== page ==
First, there is no objective analysis of needs in terms of access to the superior courts in both official languages in the different districts and regions of the country.
Second, there is no coordinated action on the part of the federal Minister of Justice, his provincial and territorial counterparts and the chief justices of superior courts to establish an objective process to determine the minimum (or appropriate) number of bilingual judges required to ensure an adequate bilingual capacity at all times.
Third, the evaluation of superior court judicial candidates does not allow for an objective verification of their language skills.
In light of this finding and these observations, we recommend concrete and pragmatic measures with respect to the appointment process.
Their implementation will rely on coordinated action by the federal Minister of Justice, his provincial and territorial counterparts as well as the chief justices of the superior courts, who have an important role to play in guaranteeing the bilingual capacity of the judiciary for superior courts.
In particular, we recommend that the federal Minister of Justice establish, together with the attorneys general and the chief justices of superior courts of each province and territory, a memorandum of understanding to adopt a common definition of the level of language skills required of bilingual judges, and to identify the appropriate number of bilingual judges.
We recommend that the federal Minister of Justice encourage the attorneys general of each province and territory to initiate a consultation process with the judiciary and the bar to take into consideration their point of view on the appropriate number of bilingual judges. French-speaking common law jurists' associations or the legal community of the linguistic minority population should be invited to participate in this process.
We also recommend that the federal Minister of Justice give the Office of the Commissioner for Federal Judicial Affairs the mandate of implementing a process to systematically, independently and objectively evaluate the language skills of all candidates who identified the level of their language skills on their application form.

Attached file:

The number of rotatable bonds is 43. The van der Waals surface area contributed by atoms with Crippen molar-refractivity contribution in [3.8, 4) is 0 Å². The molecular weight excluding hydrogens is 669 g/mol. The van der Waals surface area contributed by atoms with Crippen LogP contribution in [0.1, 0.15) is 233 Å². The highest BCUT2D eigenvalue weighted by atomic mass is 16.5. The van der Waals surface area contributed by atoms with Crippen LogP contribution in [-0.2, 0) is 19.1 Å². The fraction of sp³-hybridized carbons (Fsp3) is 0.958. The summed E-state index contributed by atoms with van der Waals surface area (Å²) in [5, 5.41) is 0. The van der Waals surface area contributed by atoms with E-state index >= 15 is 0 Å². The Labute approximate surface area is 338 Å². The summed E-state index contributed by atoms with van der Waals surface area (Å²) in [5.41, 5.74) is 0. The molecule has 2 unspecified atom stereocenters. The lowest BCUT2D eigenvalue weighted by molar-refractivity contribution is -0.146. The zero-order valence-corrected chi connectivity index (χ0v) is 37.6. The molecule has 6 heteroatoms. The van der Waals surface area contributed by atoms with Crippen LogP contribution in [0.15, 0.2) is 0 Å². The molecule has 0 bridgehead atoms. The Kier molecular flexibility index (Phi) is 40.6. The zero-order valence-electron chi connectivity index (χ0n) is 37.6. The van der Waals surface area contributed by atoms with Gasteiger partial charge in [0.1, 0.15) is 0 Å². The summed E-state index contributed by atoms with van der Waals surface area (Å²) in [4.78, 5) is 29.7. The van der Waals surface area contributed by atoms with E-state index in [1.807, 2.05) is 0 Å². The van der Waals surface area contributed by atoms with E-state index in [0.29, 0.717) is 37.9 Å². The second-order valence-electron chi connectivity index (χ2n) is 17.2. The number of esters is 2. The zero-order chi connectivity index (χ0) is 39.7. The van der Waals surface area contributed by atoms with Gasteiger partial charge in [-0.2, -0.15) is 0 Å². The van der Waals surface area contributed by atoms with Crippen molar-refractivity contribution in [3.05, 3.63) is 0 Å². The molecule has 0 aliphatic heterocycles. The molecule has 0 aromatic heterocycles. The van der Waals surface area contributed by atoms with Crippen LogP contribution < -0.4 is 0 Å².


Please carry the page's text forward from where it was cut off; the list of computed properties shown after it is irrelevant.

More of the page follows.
Our findings and recommendations on language training
The study found that some judges have difficulty maintaining their language skills.
The language training program currently offered by the Office of the Commissioner for Federal Judicial Affairs is appreciated by superior court judges, both in terms of second-language learning and maintaining and strengthening their language skills.
After reviewing the applied training workshops that are currently provided to provincial court judges in New Brunswick, we recommend improving the language training program, particularly its applied component.
In closing, I am convinced that the implementation of these recommendations will increase the confidence of Canadians who are members of official language minority communities and encourage them to exercise their right to be heard in the minority language.
I believe that this study will help chief justices evaluate the needs of each court in terms of the appropriate number of bilingual judges. It will also assist in the short- and long-term planning of language training.
Thank you for giving me the opportunity to present this study. I would be pleased to answer any questions you have.